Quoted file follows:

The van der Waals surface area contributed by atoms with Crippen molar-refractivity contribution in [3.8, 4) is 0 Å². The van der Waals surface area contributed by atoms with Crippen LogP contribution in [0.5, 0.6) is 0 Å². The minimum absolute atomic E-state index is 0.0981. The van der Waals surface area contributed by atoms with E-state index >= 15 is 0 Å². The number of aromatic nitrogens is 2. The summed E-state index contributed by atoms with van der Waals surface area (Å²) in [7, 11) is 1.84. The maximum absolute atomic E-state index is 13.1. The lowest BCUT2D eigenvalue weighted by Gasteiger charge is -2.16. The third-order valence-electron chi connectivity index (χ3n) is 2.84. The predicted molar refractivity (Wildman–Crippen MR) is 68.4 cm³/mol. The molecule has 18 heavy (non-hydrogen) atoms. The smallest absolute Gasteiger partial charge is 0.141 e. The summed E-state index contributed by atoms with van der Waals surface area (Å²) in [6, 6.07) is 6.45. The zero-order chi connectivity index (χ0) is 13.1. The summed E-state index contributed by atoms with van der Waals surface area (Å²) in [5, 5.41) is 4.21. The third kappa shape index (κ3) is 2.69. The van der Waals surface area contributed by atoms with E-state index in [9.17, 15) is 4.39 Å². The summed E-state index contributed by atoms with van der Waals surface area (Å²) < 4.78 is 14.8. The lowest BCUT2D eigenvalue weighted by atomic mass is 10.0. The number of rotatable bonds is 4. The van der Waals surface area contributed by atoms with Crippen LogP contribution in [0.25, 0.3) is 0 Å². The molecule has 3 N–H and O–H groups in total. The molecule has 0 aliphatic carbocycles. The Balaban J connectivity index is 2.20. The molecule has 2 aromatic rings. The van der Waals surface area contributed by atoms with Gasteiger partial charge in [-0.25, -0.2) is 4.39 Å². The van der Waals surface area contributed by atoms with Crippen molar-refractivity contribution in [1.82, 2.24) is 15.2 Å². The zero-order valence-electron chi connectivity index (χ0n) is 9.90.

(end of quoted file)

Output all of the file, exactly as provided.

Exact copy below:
The van der Waals surface area contributed by atoms with Crippen molar-refractivity contribution in [3.8, 4) is 0 Å². The van der Waals surface area contributed by atoms with Crippen LogP contribution in [0.5, 0.6) is 0 Å². The minimum absolute atomic E-state index is 0.0981. The van der Waals surface area contributed by atoms with E-state index >= 15 is 0 Å². The number of aromatic nitrogens is 2. The summed E-state index contributed by atoms with van der Waals surface area (Å²) in [7, 11) is 1.84. The maximum absolute atomic E-state index is 13.1. The lowest BCUT2D eigenvalue weighted by Gasteiger charge is -2.16. The third-order valence-electron chi connectivity index (χ3n) is 2.84. The predicted molar refractivity (Wildman–Crippen MR) is 68.4 cm³/mol. The molecule has 18 heavy (non-hydrogen) atoms. The smallest absolute Gasteiger partial charge is 0.141 e. The summed E-state index contributed by atoms with van der Waals surface area (Å²) in [6, 6.07) is 6.45. The zero-order chi connectivity index (χ0) is 13.1. The summed E-state index contributed by atoms with van der Waals surface area (Å²) in [5, 5.41) is 4.21. The third kappa shape index (κ3) is 2.69. The van der Waals surface area contributed by atoms with E-state index in [9.17, 15) is 4.39 Å². The summed E-state index contributed by atoms with van der Waals surface area (Å²) < 4.78 is 14.8. The lowest BCUT2D eigenvalue weighted by atomic mass is 10.0. The number of rotatable bonds is 4. The van der Waals surface area contributed by atoms with Crippen LogP contribution in [0.25, 0.3) is 0 Å². The molecule has 3 N–H and O–H groups in total. The molecule has 0 aliphatic carbocycles. The Balaban J connectivity index is 2.20. The molecule has 2 aromatic rings. The van der Waals surface area contributed by atoms with Gasteiger partial charge in [-0.25, -0.2) is 4.39 Å². The van der Waals surface area contributed by atoms with Crippen molar-refractivity contribution in [1.82, 2.24) is 15.2 Å². The zero-order valence-electron chi connectivity index (χ0n) is 9.90.